“I realized how magical that place is, how it’s basically an open-air museum that’s inspiring everywhere you look,” Bertaccini continues. “It could be a corner of a street or…an older grandmother peeking through the window. It could be the smell, the sound of the church bells going off every 30 minutes. There is a magic that comes through the ritual of life. Every little thing that you hear, you taste, and you smell, it’s part of that magic. It’s a movie that happens every single day…. I try to go back as much as I can.”

Still, coming to America had always been the ultimate goal.

“I always had this American dream in mind,” Bertaccini says. “I grew up with a father who was very supportive of that — my family, my mom too — but my father especially. I think one of his earlier dreams as a teenager was to live in America, come here and immigrate, and he couldn’t do it because…his father died in war, so he had to take care of the family. He had two sisters and the mother. He didn’t have the funds to come…. I think he lived his own dream in me. I definitely never felt pressure doing it because it felt such an even greater gift to be able not only to live this for myself but also to live this for him. It was very beautiful.”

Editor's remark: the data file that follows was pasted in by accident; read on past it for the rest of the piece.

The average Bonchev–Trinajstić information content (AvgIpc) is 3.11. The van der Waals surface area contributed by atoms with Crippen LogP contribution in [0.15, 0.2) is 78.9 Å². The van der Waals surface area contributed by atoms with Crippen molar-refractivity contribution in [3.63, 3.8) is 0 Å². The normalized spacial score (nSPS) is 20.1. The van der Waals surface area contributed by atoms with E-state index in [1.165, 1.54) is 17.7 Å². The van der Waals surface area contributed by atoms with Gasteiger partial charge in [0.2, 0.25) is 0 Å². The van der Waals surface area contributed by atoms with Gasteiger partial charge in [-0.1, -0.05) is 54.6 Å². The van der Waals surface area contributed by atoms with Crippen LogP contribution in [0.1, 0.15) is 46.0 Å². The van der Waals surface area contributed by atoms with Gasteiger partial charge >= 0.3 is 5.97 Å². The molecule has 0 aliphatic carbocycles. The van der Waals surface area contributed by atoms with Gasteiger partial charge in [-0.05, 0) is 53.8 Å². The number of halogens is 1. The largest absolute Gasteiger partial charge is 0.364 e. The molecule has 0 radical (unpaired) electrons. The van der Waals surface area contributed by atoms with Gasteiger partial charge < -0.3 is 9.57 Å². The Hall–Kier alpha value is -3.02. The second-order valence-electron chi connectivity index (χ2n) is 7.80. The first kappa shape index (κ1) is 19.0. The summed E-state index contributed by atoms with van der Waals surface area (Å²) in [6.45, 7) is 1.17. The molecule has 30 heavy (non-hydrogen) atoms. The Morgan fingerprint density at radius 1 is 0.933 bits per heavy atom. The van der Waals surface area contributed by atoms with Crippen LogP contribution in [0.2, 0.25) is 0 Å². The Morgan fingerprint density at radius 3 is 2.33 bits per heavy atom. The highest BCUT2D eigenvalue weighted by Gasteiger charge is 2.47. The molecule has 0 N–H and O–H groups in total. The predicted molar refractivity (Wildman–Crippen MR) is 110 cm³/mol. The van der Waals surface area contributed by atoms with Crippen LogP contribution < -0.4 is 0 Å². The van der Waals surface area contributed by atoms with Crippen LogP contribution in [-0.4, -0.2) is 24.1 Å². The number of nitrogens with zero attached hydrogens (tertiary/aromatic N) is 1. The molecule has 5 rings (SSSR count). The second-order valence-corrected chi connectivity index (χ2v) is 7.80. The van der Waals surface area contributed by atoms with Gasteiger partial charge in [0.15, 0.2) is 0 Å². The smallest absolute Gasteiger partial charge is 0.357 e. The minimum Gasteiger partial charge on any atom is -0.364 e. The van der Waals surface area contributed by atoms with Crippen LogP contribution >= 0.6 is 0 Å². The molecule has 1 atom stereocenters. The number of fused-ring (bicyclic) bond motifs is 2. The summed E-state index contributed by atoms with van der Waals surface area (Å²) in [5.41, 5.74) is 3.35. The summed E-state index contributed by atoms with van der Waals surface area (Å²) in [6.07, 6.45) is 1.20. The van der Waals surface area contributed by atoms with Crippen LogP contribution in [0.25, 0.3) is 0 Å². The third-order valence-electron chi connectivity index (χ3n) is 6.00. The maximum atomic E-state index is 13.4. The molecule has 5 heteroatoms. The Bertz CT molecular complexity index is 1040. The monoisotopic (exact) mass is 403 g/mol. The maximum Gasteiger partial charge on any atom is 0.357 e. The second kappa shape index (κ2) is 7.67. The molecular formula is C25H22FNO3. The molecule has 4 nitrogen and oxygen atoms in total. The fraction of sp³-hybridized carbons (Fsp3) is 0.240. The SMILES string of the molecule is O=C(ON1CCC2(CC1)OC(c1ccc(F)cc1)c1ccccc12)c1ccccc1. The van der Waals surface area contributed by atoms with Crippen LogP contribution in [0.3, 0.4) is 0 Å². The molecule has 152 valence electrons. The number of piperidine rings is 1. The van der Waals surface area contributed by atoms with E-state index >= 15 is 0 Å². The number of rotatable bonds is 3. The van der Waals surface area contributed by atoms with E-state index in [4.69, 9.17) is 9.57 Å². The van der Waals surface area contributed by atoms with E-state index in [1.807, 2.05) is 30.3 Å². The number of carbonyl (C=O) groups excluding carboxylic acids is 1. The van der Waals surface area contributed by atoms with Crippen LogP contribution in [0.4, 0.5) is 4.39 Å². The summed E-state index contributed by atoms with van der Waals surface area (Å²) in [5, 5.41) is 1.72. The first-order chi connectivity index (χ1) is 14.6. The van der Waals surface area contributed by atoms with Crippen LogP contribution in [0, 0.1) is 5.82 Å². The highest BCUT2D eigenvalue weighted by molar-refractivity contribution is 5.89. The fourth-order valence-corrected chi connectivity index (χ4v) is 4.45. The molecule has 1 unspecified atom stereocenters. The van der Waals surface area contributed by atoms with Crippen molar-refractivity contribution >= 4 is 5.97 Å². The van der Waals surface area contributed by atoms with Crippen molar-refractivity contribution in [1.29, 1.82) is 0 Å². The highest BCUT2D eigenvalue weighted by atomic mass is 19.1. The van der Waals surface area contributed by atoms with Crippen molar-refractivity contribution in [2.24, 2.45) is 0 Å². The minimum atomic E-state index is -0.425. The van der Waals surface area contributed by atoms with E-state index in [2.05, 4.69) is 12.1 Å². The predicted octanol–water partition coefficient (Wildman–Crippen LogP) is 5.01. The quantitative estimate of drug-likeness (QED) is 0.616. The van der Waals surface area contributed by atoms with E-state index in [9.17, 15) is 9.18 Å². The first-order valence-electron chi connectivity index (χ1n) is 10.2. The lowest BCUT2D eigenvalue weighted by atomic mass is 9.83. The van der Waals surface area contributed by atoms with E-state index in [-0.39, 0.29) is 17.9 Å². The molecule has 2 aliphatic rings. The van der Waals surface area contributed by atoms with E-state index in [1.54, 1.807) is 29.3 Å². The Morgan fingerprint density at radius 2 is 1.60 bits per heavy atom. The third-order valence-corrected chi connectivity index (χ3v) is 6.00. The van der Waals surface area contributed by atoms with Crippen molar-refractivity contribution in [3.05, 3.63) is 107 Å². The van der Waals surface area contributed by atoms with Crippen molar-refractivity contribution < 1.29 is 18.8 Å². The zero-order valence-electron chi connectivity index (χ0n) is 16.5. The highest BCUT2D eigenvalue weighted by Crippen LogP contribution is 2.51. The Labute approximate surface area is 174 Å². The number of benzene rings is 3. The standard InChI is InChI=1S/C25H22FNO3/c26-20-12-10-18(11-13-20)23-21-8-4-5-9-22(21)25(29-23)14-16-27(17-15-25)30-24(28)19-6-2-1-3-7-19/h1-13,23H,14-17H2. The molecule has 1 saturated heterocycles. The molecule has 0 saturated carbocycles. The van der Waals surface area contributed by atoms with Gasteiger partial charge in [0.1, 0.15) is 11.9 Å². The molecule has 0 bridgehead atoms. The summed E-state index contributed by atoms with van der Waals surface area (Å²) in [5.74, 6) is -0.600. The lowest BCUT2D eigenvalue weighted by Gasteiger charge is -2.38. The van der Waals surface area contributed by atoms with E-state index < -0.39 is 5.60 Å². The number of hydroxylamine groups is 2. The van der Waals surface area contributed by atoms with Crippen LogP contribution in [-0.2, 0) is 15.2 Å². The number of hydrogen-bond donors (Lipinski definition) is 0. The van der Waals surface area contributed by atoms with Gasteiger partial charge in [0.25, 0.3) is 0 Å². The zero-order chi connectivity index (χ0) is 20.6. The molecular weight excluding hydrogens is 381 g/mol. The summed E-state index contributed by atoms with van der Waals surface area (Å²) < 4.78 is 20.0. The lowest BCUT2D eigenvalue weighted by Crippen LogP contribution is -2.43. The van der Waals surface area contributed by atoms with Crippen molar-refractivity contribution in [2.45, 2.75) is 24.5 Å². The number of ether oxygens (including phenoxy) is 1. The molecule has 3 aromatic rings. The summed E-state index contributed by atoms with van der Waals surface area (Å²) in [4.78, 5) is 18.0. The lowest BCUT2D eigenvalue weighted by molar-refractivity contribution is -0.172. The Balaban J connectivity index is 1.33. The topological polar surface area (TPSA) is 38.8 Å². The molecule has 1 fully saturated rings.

These days, Bertaccini splits his time globetrotting between Arizona, New York, California, London, and Italy, but when we caught up with him, he was sheltering in place in the Los Angeles area. In fact, the self-described “doggy daddy” and avid surfer said he had big plans to catch some waves later that day.

“I’m lucky. I’m fortunate that I live in Venice, right on the ocean, on the sand. I’m looking out as I’m speaking to you, and the waves look quite beautiful…. I’m a master in doing a little bit of everything,” Bertaccini says of his very Italian way of life. “So I’ll jump in the ocean, then come back to a little bit of work, then take a little nap. It’s the yin and the yang.”